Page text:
a. critical histories are ridiculous;
b. I don't even know what I'm supposed to be doing;
c. regardless of a. and b., writing this is still a better option than writing a 20-30 page legitimate paper on medieval literature about which, after an entire semester of sitting through almost 3 hours of class a week, I still know nothing (beyond a few key concepts).
Now that that's been handled, back to the good news.
This summer, about 4/5 of the journal article I published at the end of '09 got reprinted in a book. I had no idea this was happening - no one contacted me in advance, which is surprising despite the fact that the journal publisher owns the rights to my article and can therefore do as it pleases. It just seems like good form to let authors know their work is going to appear elsewhere.
In fact, that only reason I found out is b/c I have a vain habit (I can admit it's a bit ridiculous) of Googling my name and, lo and behold, the new book came up in my results.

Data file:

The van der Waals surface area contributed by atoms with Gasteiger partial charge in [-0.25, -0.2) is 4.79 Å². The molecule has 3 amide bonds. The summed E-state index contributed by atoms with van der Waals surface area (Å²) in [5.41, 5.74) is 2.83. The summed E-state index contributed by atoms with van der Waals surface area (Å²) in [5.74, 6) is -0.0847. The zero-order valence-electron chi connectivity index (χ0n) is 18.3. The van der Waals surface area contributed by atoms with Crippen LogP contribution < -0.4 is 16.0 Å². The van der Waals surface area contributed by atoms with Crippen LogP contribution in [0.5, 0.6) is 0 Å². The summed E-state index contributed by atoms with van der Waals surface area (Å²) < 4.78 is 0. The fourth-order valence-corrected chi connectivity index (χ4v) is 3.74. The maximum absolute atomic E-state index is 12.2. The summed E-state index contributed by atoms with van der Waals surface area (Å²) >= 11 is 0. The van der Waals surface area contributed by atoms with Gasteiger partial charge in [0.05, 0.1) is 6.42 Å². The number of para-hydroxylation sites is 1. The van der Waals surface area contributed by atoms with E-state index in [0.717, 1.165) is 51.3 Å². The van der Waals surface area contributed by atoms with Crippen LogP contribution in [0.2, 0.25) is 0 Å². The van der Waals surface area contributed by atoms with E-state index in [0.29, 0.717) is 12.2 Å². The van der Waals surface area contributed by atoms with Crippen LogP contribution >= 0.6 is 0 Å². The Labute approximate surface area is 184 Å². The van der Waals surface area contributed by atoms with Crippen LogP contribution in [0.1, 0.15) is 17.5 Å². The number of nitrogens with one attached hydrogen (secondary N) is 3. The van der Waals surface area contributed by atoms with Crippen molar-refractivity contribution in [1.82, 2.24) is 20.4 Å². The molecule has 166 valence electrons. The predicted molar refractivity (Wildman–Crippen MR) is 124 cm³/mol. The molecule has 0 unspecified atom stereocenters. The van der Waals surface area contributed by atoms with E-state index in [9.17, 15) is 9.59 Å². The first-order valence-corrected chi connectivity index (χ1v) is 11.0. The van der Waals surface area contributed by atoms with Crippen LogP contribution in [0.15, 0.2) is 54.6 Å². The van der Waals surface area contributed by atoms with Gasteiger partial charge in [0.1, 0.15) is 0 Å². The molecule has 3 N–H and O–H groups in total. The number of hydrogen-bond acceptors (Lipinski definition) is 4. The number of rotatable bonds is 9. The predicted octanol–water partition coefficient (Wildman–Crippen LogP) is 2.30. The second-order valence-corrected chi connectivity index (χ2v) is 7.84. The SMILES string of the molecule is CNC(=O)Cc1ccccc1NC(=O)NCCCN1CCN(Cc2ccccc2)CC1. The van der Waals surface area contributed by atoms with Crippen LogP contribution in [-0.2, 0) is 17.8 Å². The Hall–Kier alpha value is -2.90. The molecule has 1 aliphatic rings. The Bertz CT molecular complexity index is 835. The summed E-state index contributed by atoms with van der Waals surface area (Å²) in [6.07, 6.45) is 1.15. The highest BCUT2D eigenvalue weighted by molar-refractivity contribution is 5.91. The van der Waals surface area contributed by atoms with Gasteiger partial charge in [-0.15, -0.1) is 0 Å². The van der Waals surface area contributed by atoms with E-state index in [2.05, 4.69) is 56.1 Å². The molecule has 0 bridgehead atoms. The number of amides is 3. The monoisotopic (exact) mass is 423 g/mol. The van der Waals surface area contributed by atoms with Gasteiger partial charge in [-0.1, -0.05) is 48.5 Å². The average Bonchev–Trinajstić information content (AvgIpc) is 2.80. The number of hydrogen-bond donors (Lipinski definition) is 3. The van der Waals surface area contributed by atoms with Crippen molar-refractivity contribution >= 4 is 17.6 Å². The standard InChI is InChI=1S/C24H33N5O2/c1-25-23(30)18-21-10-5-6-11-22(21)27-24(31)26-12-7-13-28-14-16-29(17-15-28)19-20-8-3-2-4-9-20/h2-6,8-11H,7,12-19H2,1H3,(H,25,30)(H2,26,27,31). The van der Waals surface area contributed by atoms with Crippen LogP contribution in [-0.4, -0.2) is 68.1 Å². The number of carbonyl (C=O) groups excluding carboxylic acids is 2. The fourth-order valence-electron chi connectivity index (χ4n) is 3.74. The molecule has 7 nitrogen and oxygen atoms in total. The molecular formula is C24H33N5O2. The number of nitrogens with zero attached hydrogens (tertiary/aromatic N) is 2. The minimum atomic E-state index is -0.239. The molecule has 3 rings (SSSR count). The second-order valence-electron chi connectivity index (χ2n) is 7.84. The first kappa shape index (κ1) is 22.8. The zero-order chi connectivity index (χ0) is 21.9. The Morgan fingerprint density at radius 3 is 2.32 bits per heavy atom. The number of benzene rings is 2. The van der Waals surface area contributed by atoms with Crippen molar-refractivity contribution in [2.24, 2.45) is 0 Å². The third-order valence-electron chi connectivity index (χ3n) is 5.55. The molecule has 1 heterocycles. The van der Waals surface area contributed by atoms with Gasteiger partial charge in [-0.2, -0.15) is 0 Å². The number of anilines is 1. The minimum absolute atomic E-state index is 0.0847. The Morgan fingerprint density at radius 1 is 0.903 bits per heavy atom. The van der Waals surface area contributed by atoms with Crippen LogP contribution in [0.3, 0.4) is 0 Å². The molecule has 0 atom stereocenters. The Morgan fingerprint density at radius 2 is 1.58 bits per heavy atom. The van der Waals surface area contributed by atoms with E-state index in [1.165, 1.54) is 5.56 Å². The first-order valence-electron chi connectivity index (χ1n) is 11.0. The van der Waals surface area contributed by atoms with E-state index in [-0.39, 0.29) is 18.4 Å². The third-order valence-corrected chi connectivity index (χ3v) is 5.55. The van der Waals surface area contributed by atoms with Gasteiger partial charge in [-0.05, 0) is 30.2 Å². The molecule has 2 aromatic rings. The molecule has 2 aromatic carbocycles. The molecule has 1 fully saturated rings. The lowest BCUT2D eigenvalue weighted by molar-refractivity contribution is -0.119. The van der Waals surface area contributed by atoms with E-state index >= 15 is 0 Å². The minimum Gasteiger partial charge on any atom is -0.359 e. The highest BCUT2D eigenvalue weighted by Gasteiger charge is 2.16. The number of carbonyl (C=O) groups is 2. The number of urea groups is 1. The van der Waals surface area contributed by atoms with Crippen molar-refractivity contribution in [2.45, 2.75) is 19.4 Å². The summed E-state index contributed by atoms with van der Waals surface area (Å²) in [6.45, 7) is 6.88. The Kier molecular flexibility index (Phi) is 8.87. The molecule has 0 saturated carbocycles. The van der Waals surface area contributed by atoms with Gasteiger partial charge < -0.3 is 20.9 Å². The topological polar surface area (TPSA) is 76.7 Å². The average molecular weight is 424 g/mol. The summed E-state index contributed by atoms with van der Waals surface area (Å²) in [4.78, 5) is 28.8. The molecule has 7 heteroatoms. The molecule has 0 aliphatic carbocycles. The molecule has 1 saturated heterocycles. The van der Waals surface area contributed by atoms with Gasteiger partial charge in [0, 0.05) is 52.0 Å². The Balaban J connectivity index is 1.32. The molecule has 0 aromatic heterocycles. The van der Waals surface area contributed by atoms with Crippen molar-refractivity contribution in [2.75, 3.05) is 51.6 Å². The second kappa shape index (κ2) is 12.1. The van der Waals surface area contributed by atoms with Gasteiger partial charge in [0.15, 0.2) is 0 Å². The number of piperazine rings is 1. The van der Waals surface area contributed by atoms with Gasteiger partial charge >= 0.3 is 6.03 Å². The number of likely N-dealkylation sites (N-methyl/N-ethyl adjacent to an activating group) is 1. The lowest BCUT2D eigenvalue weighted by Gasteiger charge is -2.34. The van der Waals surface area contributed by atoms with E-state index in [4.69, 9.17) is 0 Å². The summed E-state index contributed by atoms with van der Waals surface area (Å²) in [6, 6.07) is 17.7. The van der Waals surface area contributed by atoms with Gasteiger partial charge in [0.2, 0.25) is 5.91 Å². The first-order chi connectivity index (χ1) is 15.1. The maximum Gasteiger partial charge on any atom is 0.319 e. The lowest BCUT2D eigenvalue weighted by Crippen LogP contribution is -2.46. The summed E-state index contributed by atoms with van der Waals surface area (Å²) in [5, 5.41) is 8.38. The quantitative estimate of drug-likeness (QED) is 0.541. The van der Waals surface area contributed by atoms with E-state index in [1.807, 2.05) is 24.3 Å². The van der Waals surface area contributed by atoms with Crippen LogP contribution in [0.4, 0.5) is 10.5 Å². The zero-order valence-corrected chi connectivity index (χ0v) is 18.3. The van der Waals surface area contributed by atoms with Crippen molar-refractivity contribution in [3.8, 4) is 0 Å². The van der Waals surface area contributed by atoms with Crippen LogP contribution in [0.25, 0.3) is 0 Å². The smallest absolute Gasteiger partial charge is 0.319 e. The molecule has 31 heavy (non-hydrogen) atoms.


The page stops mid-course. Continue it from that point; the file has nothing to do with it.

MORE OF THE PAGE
|Look - that might be me|
The two coolest things about this experience are, first, that the general editor of the collection is only like one of the most famous critics in the world of English literature. Love him or hate him, you know who he is. I, for one, happen to love him. (Nevermind the fact that he probably had actually nothing to do with picking my piece.)
And the second is the fact that the excerpt of my article is the second longest in the book, which contains excerpts from a bunch of articles. Like, it's way longer than most of the excerpts. So I feel cool.
That's my old good news. At this point I'm nearly out of excuses for not doing my work. Nearly.